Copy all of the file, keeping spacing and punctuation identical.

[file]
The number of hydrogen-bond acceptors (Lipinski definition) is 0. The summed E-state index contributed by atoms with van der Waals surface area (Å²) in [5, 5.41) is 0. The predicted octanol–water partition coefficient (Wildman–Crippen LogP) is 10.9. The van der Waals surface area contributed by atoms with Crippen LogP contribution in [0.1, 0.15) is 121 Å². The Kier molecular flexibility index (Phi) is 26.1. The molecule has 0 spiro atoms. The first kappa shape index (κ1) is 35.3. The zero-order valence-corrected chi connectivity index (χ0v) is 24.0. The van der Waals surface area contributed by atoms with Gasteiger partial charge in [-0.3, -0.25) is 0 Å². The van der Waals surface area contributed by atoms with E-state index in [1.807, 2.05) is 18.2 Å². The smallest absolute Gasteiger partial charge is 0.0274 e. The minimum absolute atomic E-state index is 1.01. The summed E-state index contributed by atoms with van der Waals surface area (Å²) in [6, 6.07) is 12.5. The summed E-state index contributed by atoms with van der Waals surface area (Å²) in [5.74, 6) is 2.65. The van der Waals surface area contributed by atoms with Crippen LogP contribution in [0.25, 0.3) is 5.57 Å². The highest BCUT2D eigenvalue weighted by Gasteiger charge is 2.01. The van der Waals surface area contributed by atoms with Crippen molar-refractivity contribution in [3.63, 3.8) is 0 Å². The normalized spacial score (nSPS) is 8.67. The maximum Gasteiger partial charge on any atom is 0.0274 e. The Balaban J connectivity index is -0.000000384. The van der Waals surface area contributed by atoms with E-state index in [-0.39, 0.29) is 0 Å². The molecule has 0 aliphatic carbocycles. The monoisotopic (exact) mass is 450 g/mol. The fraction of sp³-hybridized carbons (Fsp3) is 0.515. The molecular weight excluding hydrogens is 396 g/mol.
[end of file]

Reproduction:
The number of hydrogen-bond acceptors (Lipinski definition) is 0. The summed E-state index contributed by atoms with van der Waals surface area (Å²) in [5, 5.41) is 0. The predicted octanol–water partition coefficient (Wildman–Crippen LogP) is 10.9. The van der Waals surface area contributed by atoms with Crippen LogP contribution in [0.1, 0.15) is 121 Å². The Kier molecular flexibility index (Phi) is 26.1. The molecule has 0 spiro atoms. The first kappa shape index (κ1) is 35.3. The zero-order valence-corrected chi connectivity index (χ0v) is 24.0. The van der Waals surface area contributed by atoms with Gasteiger partial charge in [-0.3, -0.25) is 0 Å². The van der Waals surface area contributed by atoms with E-state index in [1.807, 2.05) is 18.2 Å². The smallest absolute Gasteiger partial charge is 0.0274 e. The minimum absolute atomic E-state index is 1.01. The summed E-state index contributed by atoms with van der Waals surface area (Å²) in [6, 6.07) is 12.5. The summed E-state index contributed by atoms with van der Waals surface area (Å²) in [5.74, 6) is 2.65. The van der Waals surface area contributed by atoms with Crippen LogP contribution in [0.25, 0.3) is 5.57 Å². The highest BCUT2D eigenvalue weighted by Gasteiger charge is 2.01. The van der Waals surface area contributed by atoms with Crippen molar-refractivity contribution in [3.63, 3.8) is 0 Å². The normalized spacial score (nSPS) is 8.67. The maximum Gasteiger partial charge on any atom is 0.0274 e. The Balaban J connectivity index is -0.000000384. The van der Waals surface area contributed by atoms with E-state index in [-0.39, 0.29) is 0 Å². The molecule has 0 aliphatic carbocycles. The monoisotopic (exact) mass is 450 g/mol. The fraction of sp³-hybridized carbons (Fsp3) is 0.515. The molecular weight excluding hydrogens is 396 g/mol.